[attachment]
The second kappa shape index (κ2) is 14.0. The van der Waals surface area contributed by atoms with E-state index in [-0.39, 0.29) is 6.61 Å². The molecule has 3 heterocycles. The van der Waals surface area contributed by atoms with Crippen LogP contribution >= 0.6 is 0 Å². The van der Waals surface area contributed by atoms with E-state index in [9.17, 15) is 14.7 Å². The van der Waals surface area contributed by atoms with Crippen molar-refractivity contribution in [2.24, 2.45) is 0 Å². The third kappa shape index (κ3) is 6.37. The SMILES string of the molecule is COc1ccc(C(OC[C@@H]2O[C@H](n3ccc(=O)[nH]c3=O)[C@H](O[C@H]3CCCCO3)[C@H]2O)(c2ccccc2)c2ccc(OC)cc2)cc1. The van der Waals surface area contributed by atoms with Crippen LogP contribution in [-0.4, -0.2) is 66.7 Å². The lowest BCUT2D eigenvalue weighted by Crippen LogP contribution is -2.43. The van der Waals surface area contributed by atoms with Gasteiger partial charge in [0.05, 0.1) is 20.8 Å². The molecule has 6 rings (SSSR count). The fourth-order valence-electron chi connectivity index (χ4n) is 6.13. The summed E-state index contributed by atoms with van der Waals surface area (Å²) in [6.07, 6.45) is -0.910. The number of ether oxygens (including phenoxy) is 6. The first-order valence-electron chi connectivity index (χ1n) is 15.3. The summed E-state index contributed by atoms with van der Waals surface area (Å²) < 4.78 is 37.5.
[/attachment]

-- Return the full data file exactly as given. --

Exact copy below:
The second kappa shape index (κ2) is 14.0. The van der Waals surface area contributed by atoms with E-state index in [-0.39, 0.29) is 6.61 Å². The molecule has 3 heterocycles. The van der Waals surface area contributed by atoms with Crippen LogP contribution >= 0.6 is 0 Å². The van der Waals surface area contributed by atoms with E-state index in [9.17, 15) is 14.7 Å². The van der Waals surface area contributed by atoms with Crippen molar-refractivity contribution in [2.24, 2.45) is 0 Å². The third kappa shape index (κ3) is 6.37. The SMILES string of the molecule is COc1ccc(C(OC[C@@H]2O[C@H](n3ccc(=O)[nH]c3=O)[C@H](O[C@H]3CCCCO3)[C@H]2O)(c2ccccc2)c2ccc(OC)cc2)cc1. The van der Waals surface area contributed by atoms with Crippen LogP contribution in [-0.4, -0.2) is 66.7 Å². The lowest BCUT2D eigenvalue weighted by Crippen LogP contribution is -2.43. The van der Waals surface area contributed by atoms with Gasteiger partial charge in [0.05, 0.1) is 20.8 Å². The molecule has 6 rings (SSSR count). The fourth-order valence-electron chi connectivity index (χ4n) is 6.13. The summed E-state index contributed by atoms with van der Waals surface area (Å²) in [6.07, 6.45) is -0.910. The number of ether oxygens (including phenoxy) is 6. The first-order valence-electron chi connectivity index (χ1n) is 15.3. The summed E-state index contributed by atoms with van der Waals surface area (Å²) < 4.78 is 37.5.